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Dr Lucy Cheke

Dr Lucy Cheke

Affiliated Lecturer, Department of Psychology, Cambridge

Junior Research Fellow, Girton College, Cambridge


Office Phone: (3)33563

Biography:

My work focuses on event representations - that is, mental representations of events we cannot current perceive. These can be representations of unobservable causal mechanisms, representations of possible future events, or representations of past events (episodic memories).

My current fellowship explores the latter of these abilities - episodic memory. In particular, my current research investigates lifestyle factors that can lead to problems with memory, with an emphasis on diet and obesity.

Departments and Institutes

Psychology:

Key Publications

2015

Taylor AH, Cheke LG, Waismeyer A, Meltzoff A, Miller R, Gopnik A, Clayton NS & Gray RD (2015) No conclusive evidence that corvids can create novel causal Interventions Proceedings of the Royal Society B: Biological Sciences

Cheke LG & Clayton NS (2015) The six blind-men and the elephant: Are episodic memory tasks tests of different things, or different tests of the same thing? Journal of Experimental Child Psychology, doi: 10.1016/j.jecp.2015.03.006

2014

Ostojic Lj, Legg EW, Shaw RC, Cheke LG, Mendl MT & Clayton NS (2014) Can male Eurasian jays disengage from their own current desire to feed the female what she wants? Biology Letters, 10(3), 20140042.

Jelbert SA, Taylor AH, Cheke LG, Clayton NS & Gray RD (2014) Using the Aesop's fable paradigm to investigate causal understanding of water displacement by New Caledonian crows. PLoS ONE 9.3: e92895.

 Taylor AH, Cheke LG, Waismeyer A, Meltzoff A, Miller R, Gopnik A, Clayton NS & Gray RD (2014) Of babies and birds: Complex tool behaviours are not sufficient for the evolution of the ability to create a novel causal intervention. Proceedings of the Royal Society B: Biological Sciences 281 (1787): 20140837.

MacLean EL, Hare B, Nunn CL, Addessi E, Amici F, Anderson RC, Aureli F, Baker JM, Bania AE, Barnard AM, Boogert NJ, Brannon EM, Bray EE, Bray J, Brent LJN, Burkart JM, Call J, Cantlon JF, Cheke LG, Clayton NS, Delgado MM, DiVincenti LJ, Fujita K, Herrmann E, Hiramatsu C, Jacobs LF, Jordan KE, Laude JR, Leimgruber KL, Messer EJE, de A.Moura AC, Ostojic Lj, Picard A, Platt ML, Plotnik JM, Range FR, Reader SM, Reddy RB, Sandel AA, Santos LR, Schumann K, Seed AM, Sewall KB, Shaw RC, Slocombe KE, Su Y, Takimoto A, Tan J, Tao R, van Schaik CP, Virányi Z, Visalberghi E, Wade JC, Watanabe A, Widness J, Young J, Zentall TR & Zhao Y (2014) The evolution of self-control. PNAS 111 (20), E2140-E2148.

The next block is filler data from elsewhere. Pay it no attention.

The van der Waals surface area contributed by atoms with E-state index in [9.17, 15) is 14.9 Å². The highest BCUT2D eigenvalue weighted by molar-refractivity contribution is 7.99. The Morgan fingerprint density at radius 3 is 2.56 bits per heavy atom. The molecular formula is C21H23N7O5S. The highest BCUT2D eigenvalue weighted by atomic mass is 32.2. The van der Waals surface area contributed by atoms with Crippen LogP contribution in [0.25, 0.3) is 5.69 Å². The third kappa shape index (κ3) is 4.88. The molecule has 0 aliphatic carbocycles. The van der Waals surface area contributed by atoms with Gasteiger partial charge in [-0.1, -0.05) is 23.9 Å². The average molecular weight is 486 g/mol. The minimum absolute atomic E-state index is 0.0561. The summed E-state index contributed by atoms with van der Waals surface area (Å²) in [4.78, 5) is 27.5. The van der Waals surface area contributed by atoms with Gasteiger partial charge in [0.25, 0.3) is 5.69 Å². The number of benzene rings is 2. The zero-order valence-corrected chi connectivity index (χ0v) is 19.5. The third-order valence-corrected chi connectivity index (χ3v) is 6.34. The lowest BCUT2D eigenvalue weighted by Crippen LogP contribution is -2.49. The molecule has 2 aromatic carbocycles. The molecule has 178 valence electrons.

2013

Ostojic Lj, Shaw RC, Cheke LG & Clayton NS (2013) Evidence suggesting that desire-state attribution may govern food sharing in Eurasian jays . PNAS, 110 (10), 4123-4128.

Cheke, LG & Clayton, NS. (2013) Do different tests of episodic memory produce consistent results in human adults? Learning & Memory, 20(9), 491-498.

2012

Cheke LG, Loissel E & Clayton NS (2012) How do children learn Aesop’s fable? PLoS ONE e40574

Cheke LG & Clayton NS (2012) Eurasian jays (Garrulus glandarius) overcome their current desires to anticipate two distinct future needs and plan for them appropriately. Biology Letters. 8(2),  171-175.

Ziauddeen H, Chamberlain SR, Nathan PJ, KochA, Napolitano A, Bush M, Cheke LG, Clayton NS, TaoWX, Miller S, Dodds CM, Maltby K, Skeggs AL, Brooke AC, Richards DB, Fletcher P, BullmoreET (2012) Effects of the mu opioid receptor antagonist GSK1521498 on hedonic and consummatory behaviour: A proof of mechanism study in binge eating obese subjects. Molecular Psychiatry, 18(12), 1287-1293

2011

Cheke LG, Bird CD & Clayton NS (2011) Tool use and instrumental learning in the Eurasian jay (Garrulus glandarius), Animal Cognition, 14(3):441-55

Russell J, Cheke LG, Meltzoff AN & Clayton NS (2011) What can What-Where-When (WWW) binding tasks tell us about young children's episodic future thinking? Theory and two experiments. Cognitive Development,  26(4): 356-370

Cheke LG, Thom JM & Clayton NS (2011) Prospective decision making in animals: A potential role for intertemporal choice in the study of prospective cognition in Bar M (Ed.) Predictions in the Brain; Using our part to Generate a Future. OUP

2010

Cheke LG & Clayton NS (2010) Mental time travel in animals, Wiley Interdisciplinary Reviews, Cognitive Science, 1(6):  915–930